“Very well, my dear,” Volterra answered, dropping the end of his cigar and preparing to rise. “That will be very charitable of you. But your friendly interest can never marry her to Malipieri.”
“Perhaps not. But it might have been done, if she had not been so foolish.”
“No,” said the Baron, getting to his feet, “it never could have been done.”
“Why not?” asked his wife, surprised by the decision of his tone.
“Because there is a very good reason why Malipieri cannot marry her, my dear.”
“A good reason?”
“A very good reason. My dear, I am sleepy. I am going to bed.”
Volterra rang the bell by the fireplace, and a man appeared almost instantly.
“You may put out the lights,” he said. “We are going to bed.”
“Shall any one sit up, in case Donna Sabina should come in, Excellency?” asked the servant.
He went towards the door, and his wife followed him meekly.
Sabina’s strength revived in the warm night air, out in the courtyard, under the stars, and the awful danger from which Malipieri had saved her and himself looked unreal, after the first few moments of liberty. She got his watch out of her glove where it had been so many hours, and by the clear starlight they could see that it was nearly twenty minutes past two o’clock. Malipieri had put out the lamp, and the lantern had gone out for lack of oil, at the last moment. It was important that Sabina should not be seen by the porter, in the very unlikely event of his being up at that hour.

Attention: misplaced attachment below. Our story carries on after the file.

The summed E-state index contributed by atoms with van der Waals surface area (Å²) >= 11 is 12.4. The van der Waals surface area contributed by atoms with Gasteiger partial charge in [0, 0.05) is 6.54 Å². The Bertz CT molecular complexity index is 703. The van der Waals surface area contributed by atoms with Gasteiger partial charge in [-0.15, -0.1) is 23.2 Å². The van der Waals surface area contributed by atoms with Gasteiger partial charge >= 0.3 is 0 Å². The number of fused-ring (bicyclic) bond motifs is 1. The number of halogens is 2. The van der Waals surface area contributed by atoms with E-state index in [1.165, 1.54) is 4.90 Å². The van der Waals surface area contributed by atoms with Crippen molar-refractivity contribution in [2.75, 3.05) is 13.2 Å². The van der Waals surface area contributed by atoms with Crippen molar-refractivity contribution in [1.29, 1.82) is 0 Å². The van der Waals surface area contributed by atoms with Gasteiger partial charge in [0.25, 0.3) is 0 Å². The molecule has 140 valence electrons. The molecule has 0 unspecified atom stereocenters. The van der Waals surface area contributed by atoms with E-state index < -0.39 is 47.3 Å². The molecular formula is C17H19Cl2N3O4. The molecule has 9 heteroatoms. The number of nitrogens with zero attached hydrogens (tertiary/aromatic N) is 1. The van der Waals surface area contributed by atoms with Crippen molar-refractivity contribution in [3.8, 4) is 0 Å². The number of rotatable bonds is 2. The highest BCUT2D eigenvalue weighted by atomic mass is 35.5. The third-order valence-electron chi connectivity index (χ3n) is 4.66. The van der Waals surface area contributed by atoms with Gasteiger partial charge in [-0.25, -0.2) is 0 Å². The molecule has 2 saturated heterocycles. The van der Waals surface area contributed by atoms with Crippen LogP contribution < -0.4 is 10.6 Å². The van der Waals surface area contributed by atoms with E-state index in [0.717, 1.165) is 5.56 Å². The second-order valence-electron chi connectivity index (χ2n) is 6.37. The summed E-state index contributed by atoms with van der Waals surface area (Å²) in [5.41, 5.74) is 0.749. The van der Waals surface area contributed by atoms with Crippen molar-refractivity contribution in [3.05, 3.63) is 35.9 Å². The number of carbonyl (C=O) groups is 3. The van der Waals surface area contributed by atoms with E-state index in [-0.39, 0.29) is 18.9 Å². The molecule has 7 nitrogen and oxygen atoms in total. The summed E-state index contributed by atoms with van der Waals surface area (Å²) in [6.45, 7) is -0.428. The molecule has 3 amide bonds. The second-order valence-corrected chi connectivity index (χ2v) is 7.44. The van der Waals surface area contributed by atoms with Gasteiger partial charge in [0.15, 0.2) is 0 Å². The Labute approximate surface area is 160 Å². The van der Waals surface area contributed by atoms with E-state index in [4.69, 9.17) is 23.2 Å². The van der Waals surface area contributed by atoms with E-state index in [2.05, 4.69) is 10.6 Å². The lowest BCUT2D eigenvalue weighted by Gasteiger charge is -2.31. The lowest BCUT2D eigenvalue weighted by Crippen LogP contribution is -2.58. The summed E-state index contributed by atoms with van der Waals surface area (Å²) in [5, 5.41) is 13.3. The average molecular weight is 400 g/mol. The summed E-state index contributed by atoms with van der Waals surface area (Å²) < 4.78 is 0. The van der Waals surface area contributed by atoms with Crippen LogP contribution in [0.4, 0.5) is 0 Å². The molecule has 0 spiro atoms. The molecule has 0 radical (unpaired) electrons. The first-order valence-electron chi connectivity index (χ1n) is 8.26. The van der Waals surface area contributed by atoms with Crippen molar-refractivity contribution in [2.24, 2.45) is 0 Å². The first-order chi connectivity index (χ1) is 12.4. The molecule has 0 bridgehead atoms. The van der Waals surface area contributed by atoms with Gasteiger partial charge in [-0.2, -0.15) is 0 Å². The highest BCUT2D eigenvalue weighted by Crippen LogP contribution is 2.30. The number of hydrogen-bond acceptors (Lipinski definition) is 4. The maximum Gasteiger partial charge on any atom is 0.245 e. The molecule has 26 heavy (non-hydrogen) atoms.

They had not thought that it could be so late, for it was long since Sabina had looked at the watch. The first thing that became clear to Malipieri was that it would be out of the question for him to take her home that night. The question was where else to take her. She was exhausted, too, and needed food at once, and her clothes were wet from the dampness. It would be almost a miracle if she did not fall ill, even if she were well taken care of at once.
There was only one thing to be done: she must go up to his apartment, and have something to eat, and then she must rest. In the meantime they would make some plan in order to explain her absence.
The porter’s wife might have been of some use, if she could have been trusted with what must for ever remain a dead secret, namely, that Sabina had spent the night in Malipieri’s rooms; for that would be the plain fact to-morrow morning. What had happened to Sassi and Masin was a mystery, but it was inconceivable that either of them should have been free to act during the past eight or nine hours and should have made no effort to save the two persons to whom they were respectively devoted as to no one else in the world.
Exhausted though he was, Malipieri would have gone down into the cellars at once to try and find some trace of them, if he had not felt that Sabina must be cared for first; and moreover he was sure that if he found them at all, he should find them both dead.